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A Simple Measurement of Client Value

If you’ve been grappling with the practical, real-world meaning of “value” in legal services delivery — and many of us have been — then I want to start this post by recommending a recently released paper from Prof. Noel Semple of the University of Windsor Faculty of Law. “Measuring Legal Service Value” is available for download at SSRN. A lengthy except is available here at Slaw (Part 1 and Part 2), and it is worth your time and consideration.

The core of Noel’s article, although by no means the entirety of his thesis, is expressed in the following outtake from his columns:

Legal service value has four elements:

  1. To the extent that a firm gets good legal results for its clients, it has effectiveness
  2. To the extent that the firms fees are low and easy to pay, it has affordability
  3. The more the firms practices minimize clientstime and stress costs, the more client experience value it has.
  4. Finally, if the firms work has many benefits and few costs for people other than its clients, it has high third-party effects

The value of a legal service is a complex aggregate of its effectiveness, affordability, client experience, and third party effects. Measuring it accurately requires gathering data from multiple sources, using a variety of methodologies….

[I]t is entirely possible and entirely worth the effort — to create accurate, objective methods to quantify the value propositions of different firms in different legal niches.

I’ll leave it with you to peruse the balance of the posts and the article itself — there’s lots more great stuff there to ponder and engage with. What I’d like to do here is generate a very simple riff on Noel’s valuable and complex framework. Specifically, I’d like to take some of these concepts, tinker with them a little, and use them to whip up a quick-and-dirty mechanism by which law firms can measure the value of their work to their clients.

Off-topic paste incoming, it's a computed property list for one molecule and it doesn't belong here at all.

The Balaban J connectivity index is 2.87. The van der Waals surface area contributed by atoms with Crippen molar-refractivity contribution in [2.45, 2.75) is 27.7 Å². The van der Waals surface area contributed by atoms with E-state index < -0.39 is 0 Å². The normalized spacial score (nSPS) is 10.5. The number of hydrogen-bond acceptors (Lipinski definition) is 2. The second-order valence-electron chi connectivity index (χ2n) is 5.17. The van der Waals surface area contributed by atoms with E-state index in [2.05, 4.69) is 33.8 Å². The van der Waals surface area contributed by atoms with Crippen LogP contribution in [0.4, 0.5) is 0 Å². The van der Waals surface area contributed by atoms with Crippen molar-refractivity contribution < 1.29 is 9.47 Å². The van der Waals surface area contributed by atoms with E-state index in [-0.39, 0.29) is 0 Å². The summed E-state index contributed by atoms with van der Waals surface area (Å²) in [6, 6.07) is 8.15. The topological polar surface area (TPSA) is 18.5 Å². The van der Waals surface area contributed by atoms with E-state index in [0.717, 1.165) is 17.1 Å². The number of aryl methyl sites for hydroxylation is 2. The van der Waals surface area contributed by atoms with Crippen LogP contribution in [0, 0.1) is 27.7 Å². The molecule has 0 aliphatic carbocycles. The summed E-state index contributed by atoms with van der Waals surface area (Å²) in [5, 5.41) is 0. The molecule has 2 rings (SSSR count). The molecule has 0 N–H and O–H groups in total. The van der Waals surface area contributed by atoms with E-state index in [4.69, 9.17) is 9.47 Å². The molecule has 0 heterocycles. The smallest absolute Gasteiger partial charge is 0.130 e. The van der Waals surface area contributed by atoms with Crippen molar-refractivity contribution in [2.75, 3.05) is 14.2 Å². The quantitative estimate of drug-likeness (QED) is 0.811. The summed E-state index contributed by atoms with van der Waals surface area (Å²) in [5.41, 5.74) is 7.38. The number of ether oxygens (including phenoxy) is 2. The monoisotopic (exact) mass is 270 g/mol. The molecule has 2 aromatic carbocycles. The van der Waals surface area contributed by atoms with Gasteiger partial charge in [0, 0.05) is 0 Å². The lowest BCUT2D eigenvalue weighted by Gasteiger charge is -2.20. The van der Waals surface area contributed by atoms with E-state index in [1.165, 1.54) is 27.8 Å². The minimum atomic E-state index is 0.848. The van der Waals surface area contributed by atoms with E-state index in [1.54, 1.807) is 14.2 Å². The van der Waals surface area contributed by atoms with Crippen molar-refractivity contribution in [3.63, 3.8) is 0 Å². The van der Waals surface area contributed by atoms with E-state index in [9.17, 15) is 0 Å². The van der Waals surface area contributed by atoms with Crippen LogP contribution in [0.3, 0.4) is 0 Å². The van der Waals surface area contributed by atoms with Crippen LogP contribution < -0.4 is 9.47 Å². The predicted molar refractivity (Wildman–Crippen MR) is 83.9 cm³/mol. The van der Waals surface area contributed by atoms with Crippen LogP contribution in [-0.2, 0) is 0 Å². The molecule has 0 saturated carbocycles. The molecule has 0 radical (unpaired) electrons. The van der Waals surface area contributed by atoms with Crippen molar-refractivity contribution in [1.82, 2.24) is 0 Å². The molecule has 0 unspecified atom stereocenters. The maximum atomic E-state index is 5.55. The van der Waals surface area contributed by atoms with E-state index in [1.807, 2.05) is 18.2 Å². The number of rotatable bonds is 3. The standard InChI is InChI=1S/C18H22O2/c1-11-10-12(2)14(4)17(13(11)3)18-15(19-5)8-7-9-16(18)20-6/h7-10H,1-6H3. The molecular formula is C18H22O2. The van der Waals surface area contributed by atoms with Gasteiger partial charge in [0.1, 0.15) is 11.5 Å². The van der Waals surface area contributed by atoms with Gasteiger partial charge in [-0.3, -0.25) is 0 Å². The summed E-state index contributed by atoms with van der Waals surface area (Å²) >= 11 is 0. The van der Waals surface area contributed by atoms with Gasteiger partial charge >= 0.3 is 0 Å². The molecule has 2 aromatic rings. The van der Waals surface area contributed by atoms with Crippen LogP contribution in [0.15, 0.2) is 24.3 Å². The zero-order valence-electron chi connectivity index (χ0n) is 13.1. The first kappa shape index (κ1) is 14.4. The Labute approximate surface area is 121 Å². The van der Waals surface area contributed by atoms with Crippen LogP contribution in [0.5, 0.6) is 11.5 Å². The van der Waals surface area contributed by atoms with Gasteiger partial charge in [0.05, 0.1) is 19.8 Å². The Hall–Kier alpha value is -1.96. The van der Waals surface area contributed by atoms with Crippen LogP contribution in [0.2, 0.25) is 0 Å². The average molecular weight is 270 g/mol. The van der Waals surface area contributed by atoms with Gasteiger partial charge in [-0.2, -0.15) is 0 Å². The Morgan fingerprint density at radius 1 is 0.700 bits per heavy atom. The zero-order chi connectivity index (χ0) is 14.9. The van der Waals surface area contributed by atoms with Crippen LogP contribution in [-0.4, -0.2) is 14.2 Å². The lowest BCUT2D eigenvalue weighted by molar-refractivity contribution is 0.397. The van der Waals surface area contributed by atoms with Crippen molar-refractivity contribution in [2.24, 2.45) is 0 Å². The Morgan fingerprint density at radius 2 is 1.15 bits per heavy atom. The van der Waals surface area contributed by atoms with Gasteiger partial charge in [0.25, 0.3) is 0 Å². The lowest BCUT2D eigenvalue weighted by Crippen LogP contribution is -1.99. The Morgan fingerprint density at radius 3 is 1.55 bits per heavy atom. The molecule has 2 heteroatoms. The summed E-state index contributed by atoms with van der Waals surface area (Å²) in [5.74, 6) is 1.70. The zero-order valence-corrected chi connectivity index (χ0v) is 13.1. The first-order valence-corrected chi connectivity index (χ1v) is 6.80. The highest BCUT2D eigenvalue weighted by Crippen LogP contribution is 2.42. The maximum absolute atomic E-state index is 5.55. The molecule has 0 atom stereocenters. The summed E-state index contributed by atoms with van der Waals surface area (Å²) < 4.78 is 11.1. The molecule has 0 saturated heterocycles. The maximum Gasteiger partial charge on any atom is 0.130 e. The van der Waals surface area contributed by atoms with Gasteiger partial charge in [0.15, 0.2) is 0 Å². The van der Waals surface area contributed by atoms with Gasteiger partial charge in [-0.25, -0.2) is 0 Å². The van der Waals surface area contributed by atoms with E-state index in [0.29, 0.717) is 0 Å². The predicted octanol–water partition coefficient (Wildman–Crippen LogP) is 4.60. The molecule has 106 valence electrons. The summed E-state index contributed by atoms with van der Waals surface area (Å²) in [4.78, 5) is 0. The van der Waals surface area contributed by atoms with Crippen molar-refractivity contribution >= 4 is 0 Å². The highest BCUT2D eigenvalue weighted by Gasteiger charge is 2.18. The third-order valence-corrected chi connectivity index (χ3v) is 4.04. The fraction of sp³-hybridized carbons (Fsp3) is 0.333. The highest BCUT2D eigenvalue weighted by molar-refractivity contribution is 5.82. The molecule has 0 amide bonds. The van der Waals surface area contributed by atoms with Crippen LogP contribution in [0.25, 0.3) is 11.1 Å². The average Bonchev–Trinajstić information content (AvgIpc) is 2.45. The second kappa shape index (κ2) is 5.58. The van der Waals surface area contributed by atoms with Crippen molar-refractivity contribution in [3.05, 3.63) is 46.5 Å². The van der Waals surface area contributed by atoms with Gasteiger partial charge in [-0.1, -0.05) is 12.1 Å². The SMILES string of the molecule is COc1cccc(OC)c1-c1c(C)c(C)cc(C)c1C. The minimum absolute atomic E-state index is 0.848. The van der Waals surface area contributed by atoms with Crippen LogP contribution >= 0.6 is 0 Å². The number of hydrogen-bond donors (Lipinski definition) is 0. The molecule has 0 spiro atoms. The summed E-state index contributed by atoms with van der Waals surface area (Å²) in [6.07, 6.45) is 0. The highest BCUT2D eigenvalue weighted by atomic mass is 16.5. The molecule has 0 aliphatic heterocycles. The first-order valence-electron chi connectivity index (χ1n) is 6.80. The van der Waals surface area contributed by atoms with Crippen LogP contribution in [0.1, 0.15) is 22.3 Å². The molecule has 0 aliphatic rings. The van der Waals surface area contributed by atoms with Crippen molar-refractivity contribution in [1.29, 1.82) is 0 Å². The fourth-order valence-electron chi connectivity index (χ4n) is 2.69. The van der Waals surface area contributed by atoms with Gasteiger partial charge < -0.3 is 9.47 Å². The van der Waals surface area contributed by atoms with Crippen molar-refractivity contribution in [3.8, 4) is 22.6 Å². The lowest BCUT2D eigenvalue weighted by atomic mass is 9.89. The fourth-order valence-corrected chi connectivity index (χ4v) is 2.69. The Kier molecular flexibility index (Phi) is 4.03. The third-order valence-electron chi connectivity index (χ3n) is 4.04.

Noel makes the point that determining the value of a legal service in each dimension requires a different set of stakeholders and participants in the service delivery process. He (rightly) sketches out roles for clients, lawyers, judges, regulators, and third-party entities affected by the legal service. I’m going to focus here on only one of those stakeholders — the client. And I’m going to limit myself to three of the four dimensions he identifies: effectiveness, affordability, and client experience. This is not because I think these are the only aspects of Noel’s model that have value — they’re not. But I want to create something simple for law firms to use that has elements of frugal innovation, something that can be generated and used quickly and easily.

Here’s my suggestion. Upon the completion of any client engagement — for our purposes, that’s the issuance of a final invoice for services rendered — the lawyer sends the following one-page message and survey to the client. It can accompany the invoice contemporaneously, but I think it would be better to arrive a few days later. It could read as follows:

We are committed to delivering outstanding value to our clients, and we are eager to learn how we can increase that value every day. To help us accomplish that goal, we would ask you to complete the following brief “Client Value Survey.” It will take no more than ten minutes of your time, and your responses will help ensure that future clients of the firm benefit from what we can learn from serving you. The people who worked with you on your legal matter will see your responses.